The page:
Silverado Vineyards’ steep vineyards are situated on the backside of a knoll on the north east side, with western and northern facing slopes exposed to the afternoon sun. Instead of the more typical red volcanic soils, Silverado has white volcanic tufts that splinter when squeezed.
Silverado Solo Cabernet Sauvignon 2012 (14.4%) – Solo is Silverado’s top tier Cabernet Sauvignon. The grapes are picked and de-stemmed in the field in the middle of the night to preserve the natural acidity and freshness of the fruit. Red floral aromas and a lush palate of red stone fruit, follow with savoury herbs and licorice in this full bodied, extremely well balanced wine.
Oak Knoll District: Located just two miles north of the town of Napa and bordered by Mt. Veeder to the west, this district is the coolest appellation in the Napa Valley, other than Carneros. The district’s most distinguishing feature is that it is located on the largest alluvial fan in the Napa Valley. Created by the water runoff from the mountains, the result is a porous top layer of gravel, silt and clay. The vine roots penetrate this layer to reach the underlying bed of clay, which retains water and allows the plants to sustain themselves during the longer growing season of up to eight months. A recurring pattern of morning and evening fog blows in from the San Pablo Bay, moderating the hot valley floor temperatures from 32 degrees during the day to 10 degrees at night. This allows the grapes to retain good acidity and freshness.
Silenus Winery is located in the middle of the Oak Knoll district. The soils of its vineyards are mineral rich and gravelly and the climate is marked by warm days and cool nights.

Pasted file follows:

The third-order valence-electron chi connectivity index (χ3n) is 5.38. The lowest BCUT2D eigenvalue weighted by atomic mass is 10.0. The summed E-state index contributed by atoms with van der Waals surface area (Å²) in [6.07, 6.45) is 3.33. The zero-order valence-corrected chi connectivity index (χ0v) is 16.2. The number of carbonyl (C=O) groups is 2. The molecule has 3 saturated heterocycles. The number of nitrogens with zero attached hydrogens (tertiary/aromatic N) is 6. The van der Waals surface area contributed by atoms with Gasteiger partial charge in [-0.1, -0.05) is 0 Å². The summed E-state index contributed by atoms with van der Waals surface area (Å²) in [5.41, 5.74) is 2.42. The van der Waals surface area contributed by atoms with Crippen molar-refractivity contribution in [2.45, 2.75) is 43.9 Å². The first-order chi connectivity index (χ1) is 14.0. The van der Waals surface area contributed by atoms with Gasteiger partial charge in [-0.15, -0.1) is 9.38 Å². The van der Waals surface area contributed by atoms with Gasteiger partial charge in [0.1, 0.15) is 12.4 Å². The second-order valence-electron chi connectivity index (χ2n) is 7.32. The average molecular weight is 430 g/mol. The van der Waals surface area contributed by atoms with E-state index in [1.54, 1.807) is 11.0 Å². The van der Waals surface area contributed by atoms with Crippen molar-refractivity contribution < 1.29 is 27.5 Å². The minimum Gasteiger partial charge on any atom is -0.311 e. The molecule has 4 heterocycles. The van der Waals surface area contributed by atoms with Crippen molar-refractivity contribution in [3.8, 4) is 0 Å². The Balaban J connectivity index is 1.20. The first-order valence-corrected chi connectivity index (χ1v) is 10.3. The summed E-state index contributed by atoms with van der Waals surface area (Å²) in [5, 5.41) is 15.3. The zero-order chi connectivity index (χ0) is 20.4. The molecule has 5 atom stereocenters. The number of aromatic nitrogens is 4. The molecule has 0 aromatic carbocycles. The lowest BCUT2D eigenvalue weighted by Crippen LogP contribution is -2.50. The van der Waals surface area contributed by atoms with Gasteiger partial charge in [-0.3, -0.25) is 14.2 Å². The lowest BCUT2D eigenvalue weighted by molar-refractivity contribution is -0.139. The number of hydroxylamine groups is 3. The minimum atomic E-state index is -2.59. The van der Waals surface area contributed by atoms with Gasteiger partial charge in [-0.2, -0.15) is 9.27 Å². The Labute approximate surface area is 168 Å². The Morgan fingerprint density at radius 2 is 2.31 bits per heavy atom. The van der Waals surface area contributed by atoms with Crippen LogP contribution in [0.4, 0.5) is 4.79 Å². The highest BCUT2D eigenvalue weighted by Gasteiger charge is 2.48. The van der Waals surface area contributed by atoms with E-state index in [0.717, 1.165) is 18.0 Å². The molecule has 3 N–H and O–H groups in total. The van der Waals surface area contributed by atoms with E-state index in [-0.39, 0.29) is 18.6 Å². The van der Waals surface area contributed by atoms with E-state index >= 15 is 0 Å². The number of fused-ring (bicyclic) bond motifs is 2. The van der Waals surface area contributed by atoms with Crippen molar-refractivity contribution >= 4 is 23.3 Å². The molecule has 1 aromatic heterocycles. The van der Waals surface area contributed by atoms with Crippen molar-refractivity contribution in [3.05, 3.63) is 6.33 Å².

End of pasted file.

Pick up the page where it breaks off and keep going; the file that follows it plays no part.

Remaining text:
Silenus Cabernet Sauvignon 2012 (14.5%) – Ripe black fruit aromas give way to sweet raspberry and cranberry flavours. Baking spices, coffee, earthy notes and black pepper underpin this elegant wine, with polished tannins in the lingering finish.
Margot Ritchie is a Toronto-based journalist, whose articles focus on wine and culinary trends. A member of the Wine Writers’ Circle since 1997, she has travelled throughout many of the major wine growing regions of Europe and North America. These include Austria, France, Italy, and Portugal, as well as California, New York State and Ontario. Spirits, sake and beer are also highlighted in her writings, where her travels have extended to Scotland, Japan and the Czech Republic.Margot’s wine columns have appeared in Del Condominium Lifestyle, Elite Wine, Food and Travel, Modesty Magazine, International Women’s Forum (IWF) – Toronto Chapter Newsletter and the Portuguese Post . Margot also advises on private wine cellar management.